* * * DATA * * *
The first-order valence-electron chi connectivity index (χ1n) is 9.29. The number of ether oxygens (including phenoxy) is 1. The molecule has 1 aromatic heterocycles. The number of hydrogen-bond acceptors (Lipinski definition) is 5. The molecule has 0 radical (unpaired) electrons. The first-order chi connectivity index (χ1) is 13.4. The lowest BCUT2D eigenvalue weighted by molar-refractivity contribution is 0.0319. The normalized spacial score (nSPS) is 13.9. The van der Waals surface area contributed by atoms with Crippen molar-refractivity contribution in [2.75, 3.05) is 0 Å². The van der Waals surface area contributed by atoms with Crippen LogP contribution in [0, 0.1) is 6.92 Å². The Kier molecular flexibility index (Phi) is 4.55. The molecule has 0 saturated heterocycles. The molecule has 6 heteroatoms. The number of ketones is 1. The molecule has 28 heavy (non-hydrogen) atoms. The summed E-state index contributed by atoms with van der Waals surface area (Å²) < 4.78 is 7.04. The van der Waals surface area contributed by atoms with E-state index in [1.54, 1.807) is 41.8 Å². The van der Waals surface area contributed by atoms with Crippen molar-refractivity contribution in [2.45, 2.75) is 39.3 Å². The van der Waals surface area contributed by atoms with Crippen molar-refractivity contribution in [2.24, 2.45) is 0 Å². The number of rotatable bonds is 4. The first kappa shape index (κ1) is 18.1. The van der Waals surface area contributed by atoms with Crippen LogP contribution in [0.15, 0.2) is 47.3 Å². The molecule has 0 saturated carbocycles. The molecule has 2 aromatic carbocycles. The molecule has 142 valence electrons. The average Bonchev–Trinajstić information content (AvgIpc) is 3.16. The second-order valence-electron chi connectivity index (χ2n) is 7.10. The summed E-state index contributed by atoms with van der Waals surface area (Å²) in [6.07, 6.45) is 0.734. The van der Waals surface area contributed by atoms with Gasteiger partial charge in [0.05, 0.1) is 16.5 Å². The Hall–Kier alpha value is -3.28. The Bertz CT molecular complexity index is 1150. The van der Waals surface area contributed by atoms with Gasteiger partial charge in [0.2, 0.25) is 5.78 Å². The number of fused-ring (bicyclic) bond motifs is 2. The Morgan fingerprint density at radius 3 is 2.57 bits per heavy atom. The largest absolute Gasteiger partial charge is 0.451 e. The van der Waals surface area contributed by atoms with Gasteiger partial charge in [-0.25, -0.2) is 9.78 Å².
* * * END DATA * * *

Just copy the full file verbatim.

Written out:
The first-order valence-electron chi connectivity index (χ1n) is 9.29. The number of ether oxygens (including phenoxy) is 1. The molecule has 1 aromatic heterocycles. The number of hydrogen-bond acceptors (Lipinski definition) is 5. The molecule has 0 radical (unpaired) electrons. The first-order chi connectivity index (χ1) is 13.4. The lowest BCUT2D eigenvalue weighted by molar-refractivity contribution is 0.0319. The normalized spacial score (nSPS) is 13.9. The van der Waals surface area contributed by atoms with Crippen molar-refractivity contribution in [2.75, 3.05) is 0 Å². The van der Waals surface area contributed by atoms with Crippen LogP contribution in [0, 0.1) is 6.92 Å². The Kier molecular flexibility index (Phi) is 4.55. The molecule has 0 saturated heterocycles. The molecule has 6 heteroatoms. The number of ketones is 1. The molecule has 28 heavy (non-hydrogen) atoms. The summed E-state index contributed by atoms with van der Waals surface area (Å²) < 4.78 is 7.04. The van der Waals surface area contributed by atoms with E-state index in [1.54, 1.807) is 41.8 Å². The van der Waals surface area contributed by atoms with Crippen molar-refractivity contribution in [2.45, 2.75) is 39.3 Å². The van der Waals surface area contributed by atoms with Crippen molar-refractivity contribution in [2.24, 2.45) is 0 Å². The number of rotatable bonds is 4. The first kappa shape index (κ1) is 18.1. The van der Waals surface area contributed by atoms with Crippen LogP contribution in [0.15, 0.2) is 47.3 Å². The molecule has 0 saturated carbocycles. The molecule has 2 aromatic carbocycles. The molecule has 142 valence electrons. The average Bonchev–Trinajstić information content (AvgIpc) is 3.16. The second-order valence-electron chi connectivity index (χ2n) is 7.10. The summed E-state index contributed by atoms with van der Waals surface area (Å²) in [6.07, 6.45) is 0.734. The van der Waals surface area contributed by atoms with Gasteiger partial charge in [0.05, 0.1) is 16.5 Å². The Hall–Kier alpha value is -3.28. The Bertz CT molecular complexity index is 1150. The van der Waals surface area contributed by atoms with Gasteiger partial charge in [0.2, 0.25) is 5.78 Å². The number of fused-ring (bicyclic) bond motifs is 2. The Morgan fingerprint density at radius 3 is 2.57 bits per heavy atom. The largest absolute Gasteiger partial charge is 0.451 e. The van der Waals surface area contributed by atoms with Gasteiger partial charge in [-0.25, -0.2) is 9.78 Å².